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Two men jailed for drunkenly sailing yacht up the Liffey get appeal hearing date

The yacht skipper claimed it was his “God-given right” to sail on the Liffey during the incident.

File photo
File photo
Image: Leah Farrell

A YACHT CAPTAIN and his shipmate found guilty of being drunk while erratically sailing a pleasure boat at Dublin Port will face an appeal hearing next April.

Yacht club member Brian Stacey, 46, of Derry Drive, Crumlin and co-defendant Ronan Stephens, 43, a former motorbike racer from Captain’s Road in Crumlin, were each handed jail sentences in January.

Sentences of three months, with the final month suspended in each case, were imposed and both were fined €1,000.

They were also ordered to complete alcohol awareness courses within six months, following their hearing at Dublin District Court. However, they lodged an appeal, to overturn the verdict and sentences, which has now come before the Circuit Court.

The appeal court ordered that it will be heard on April 13 next. Dublin Fire Brigade, a tugboat, a RNLI lifeboat, and gardaí had to get involved in dealing with the incident on the Liffey and the shipping lane, in the morning of June 1, 2017.

The sailors on a small 26-foot quarter tonne pleasure craft named the Peja refused to get out of the shipping lane and delayed the approach of the Corinthian, a 90-metre 4,000 tonne cruise liner, their non-trial at Dublin District Court heard earlier this year.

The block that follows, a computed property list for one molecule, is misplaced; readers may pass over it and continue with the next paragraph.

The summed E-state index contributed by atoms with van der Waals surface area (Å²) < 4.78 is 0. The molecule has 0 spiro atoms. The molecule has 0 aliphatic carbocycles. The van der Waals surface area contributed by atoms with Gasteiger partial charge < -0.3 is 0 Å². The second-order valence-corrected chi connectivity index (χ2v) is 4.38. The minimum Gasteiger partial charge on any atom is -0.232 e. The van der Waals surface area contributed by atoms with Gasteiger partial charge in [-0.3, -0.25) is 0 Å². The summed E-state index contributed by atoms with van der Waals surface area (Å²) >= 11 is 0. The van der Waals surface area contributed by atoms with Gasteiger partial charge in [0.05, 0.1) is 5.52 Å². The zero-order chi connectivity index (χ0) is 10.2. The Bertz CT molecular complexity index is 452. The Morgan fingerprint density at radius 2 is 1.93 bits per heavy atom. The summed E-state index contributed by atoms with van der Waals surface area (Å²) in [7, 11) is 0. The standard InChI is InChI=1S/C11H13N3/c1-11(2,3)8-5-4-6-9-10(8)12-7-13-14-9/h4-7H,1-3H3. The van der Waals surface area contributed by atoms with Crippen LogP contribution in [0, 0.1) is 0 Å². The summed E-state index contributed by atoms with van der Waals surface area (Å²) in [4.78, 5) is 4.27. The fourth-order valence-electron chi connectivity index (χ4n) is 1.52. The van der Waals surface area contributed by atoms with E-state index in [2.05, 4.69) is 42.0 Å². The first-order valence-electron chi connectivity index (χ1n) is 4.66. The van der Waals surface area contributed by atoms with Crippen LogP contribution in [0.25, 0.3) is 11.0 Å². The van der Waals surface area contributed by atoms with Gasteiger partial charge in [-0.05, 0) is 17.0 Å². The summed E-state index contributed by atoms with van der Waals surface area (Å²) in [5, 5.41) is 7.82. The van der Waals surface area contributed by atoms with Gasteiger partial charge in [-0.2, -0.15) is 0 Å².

The district court heard gardaí were also brought out on the water to help deal with the situation but were told to f*** off.

The yacht skipper insisted it was his “God-given right” to sail on the Liffey while his co-accused stripped off when the boat came in at Sir John Rogerson Quay where he was arrested.

They faced charges under the Maritime Safety Act. They denied careless sailing, operating a vessel while intoxicated and engaging in threatening and abusive behaviour, at the Shipping Lane on the River Liffey.

They claimed there was no alcohol on board, just bottled water, and they were not breathalysed. After a lengthy six day trial, Judge John Hughes had found them guilty. The pleasure boat was seized and destroyed.

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Witnesses described the small boat zig-zagging on the shipping lane fairway. The sailing boat was cornered and began circling between three other vessels: the RNLI boat, a Dublin Port tugboat and a Dublin Fire Brigade craft.

Garda Paul Moody went out on the water on the RNLI boat and jumped onto the harbour-master’s tugboat. He had said he made a request to the pleasure craft sailors to desist.

He said he was met with a “barrage of language” and told “f*** you, who do you think you are, this is our right”.

He also said the defendants had been drinking on the sailing boat and were intoxicated. Garda Patrick Collins said when Stacey also boarded the Dublin Port tug he was aggressive to the pilot and was “highly intoxicated”.

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Tom Tuite

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